ÉRIC CARDINAL | Amas, fatras, îlots

ÉRIC CARDINAL | Amas, fatras, îlots

Room 2

Éric Cardinal



Toothpicks, paper bags, steel wool, adhesive tape, chairs, occasional furniture, scraps of cardboard, tie-wraps and many other easy-to-find objects - or those simply tossed aside on his studio floor - become images in Éric Cardinal's work. They are attached, glued, plastered, brought together to “try to exist” in their new forms. The elements that make up these sculptures are, for the most part, disposable, replaceable - and here no effort is made to recycle them. They take on sense in their amalgamation, their quantity, in the weight of their boundless consumption and their - sometimes minimal - transformation. They are, says the artist, “consumable and fungible, therefore, ephemeral and infinite.” These objects evoke and do not try to show, nor - how much less - to criticize. They are best understood in the encounter of their forms, and they appeal to an internal logic of the ensemble to generate aesthetic micro-situations.

Cardinal is particularly interested in the formal potential of these objects and - without any hierarchy of value - in the materials of which they are made up. In the gallery, dozens of accumulated sculptures create all kinds of organic mass. The piles of matter transform and interpenetrate, give place to protean and carnivorous structures that seem to strain here and there and contaminate each other, or decompose. Eric Cardinal's hybridizations are to be approached eye to eye. They offer themselves up like a rigged botany, one resistant, not to say impenetrable, to any rigorous taxonomy. They are understood in their disjunctions and for their plastic proprieties, their formal ruptures… as one might approach the study of an extraordinarily rare garden and the obscure species found therein.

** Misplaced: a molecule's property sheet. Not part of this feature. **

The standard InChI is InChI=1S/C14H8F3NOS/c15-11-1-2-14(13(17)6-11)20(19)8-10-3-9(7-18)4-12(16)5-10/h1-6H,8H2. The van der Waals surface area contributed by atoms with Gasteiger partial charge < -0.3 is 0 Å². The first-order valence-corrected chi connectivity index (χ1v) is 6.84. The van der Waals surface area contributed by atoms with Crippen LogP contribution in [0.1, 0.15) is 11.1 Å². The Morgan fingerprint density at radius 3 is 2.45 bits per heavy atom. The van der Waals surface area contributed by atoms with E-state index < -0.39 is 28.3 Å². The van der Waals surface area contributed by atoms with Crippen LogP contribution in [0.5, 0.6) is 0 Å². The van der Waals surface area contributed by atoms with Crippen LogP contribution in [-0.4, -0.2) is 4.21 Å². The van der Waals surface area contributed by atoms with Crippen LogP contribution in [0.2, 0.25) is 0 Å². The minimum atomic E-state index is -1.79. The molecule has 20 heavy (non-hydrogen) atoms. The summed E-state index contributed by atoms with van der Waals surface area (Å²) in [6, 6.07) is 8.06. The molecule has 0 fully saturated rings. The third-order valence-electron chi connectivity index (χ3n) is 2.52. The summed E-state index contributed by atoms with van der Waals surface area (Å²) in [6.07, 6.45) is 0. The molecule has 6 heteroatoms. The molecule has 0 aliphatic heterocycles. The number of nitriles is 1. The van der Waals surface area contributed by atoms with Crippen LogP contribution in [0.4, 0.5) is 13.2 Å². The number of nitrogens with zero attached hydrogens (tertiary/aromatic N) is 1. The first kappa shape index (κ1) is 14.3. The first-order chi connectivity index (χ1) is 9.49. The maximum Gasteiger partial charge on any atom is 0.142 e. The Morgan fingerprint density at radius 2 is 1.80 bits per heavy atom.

Translated by PduB

The artist wishes to thank
the Conseil des arts et des lettres du Québec